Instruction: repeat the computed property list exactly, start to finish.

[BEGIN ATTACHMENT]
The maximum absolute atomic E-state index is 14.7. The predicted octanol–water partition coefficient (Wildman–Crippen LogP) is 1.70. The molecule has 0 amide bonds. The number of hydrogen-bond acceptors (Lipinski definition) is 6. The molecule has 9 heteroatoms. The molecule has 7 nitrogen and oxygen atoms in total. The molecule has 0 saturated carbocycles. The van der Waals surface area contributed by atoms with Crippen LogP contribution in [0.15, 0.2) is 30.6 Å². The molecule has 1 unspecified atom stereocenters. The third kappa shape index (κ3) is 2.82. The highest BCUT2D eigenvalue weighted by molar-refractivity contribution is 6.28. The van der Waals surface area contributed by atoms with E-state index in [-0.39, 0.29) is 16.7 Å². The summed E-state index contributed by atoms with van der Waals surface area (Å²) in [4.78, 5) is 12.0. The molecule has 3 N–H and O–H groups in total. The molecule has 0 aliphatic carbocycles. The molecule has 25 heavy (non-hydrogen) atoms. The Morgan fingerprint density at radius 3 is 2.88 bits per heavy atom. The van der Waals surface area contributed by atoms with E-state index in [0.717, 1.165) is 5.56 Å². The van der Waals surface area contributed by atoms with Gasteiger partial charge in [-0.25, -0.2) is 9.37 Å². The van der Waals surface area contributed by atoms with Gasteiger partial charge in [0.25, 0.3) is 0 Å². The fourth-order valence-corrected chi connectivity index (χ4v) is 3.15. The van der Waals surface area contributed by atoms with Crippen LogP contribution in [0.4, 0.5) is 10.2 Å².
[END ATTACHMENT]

The maximum absolute atomic E-state index is 14.7. The predicted octanol–water partition coefficient (Wildman–Crippen LogP) is 1.70. The molecule has 0 amide bonds. The number of hydrogen-bond acceptors (Lipinski definition) is 6. The molecule has 9 heteroatoms. The molecule has 7 nitrogen and oxygen atoms in total. The molecule has 0 saturated carbocycles. The van der Waals surface area contributed by atoms with Crippen LogP contribution in [0.15, 0.2) is 30.6 Å². The molecule has 1 unspecified atom stereocenters. The third kappa shape index (κ3) is 2.82. The highest BCUT2D eigenvalue weighted by molar-refractivity contribution is 6.28. The van der Waals surface area contributed by atoms with E-state index in [-0.39, 0.29) is 16.7 Å². The summed E-state index contributed by atoms with van der Waals surface area (Å²) in [4.78, 5) is 12.0. The molecule has 3 N–H and O–H groups in total. The molecule has 0 aliphatic carbocycles. The molecule has 25 heavy (non-hydrogen) atoms. The Morgan fingerprint density at radius 3 is 2.88 bits per heavy atom. The van der Waals surface area contributed by atoms with E-state index in [0.717, 1.165) is 5.56 Å². The van der Waals surface area contributed by atoms with Gasteiger partial charge in [-0.25, -0.2) is 9.37 Å². The van der Waals surface area contributed by atoms with Gasteiger partial charge in [0.25, 0.3) is 0 Å². The fourth-order valence-corrected chi connectivity index (χ4v) is 3.15. The van der Waals surface area contributed by atoms with Crippen LogP contribution in [0.4, 0.5) is 10.2 Å².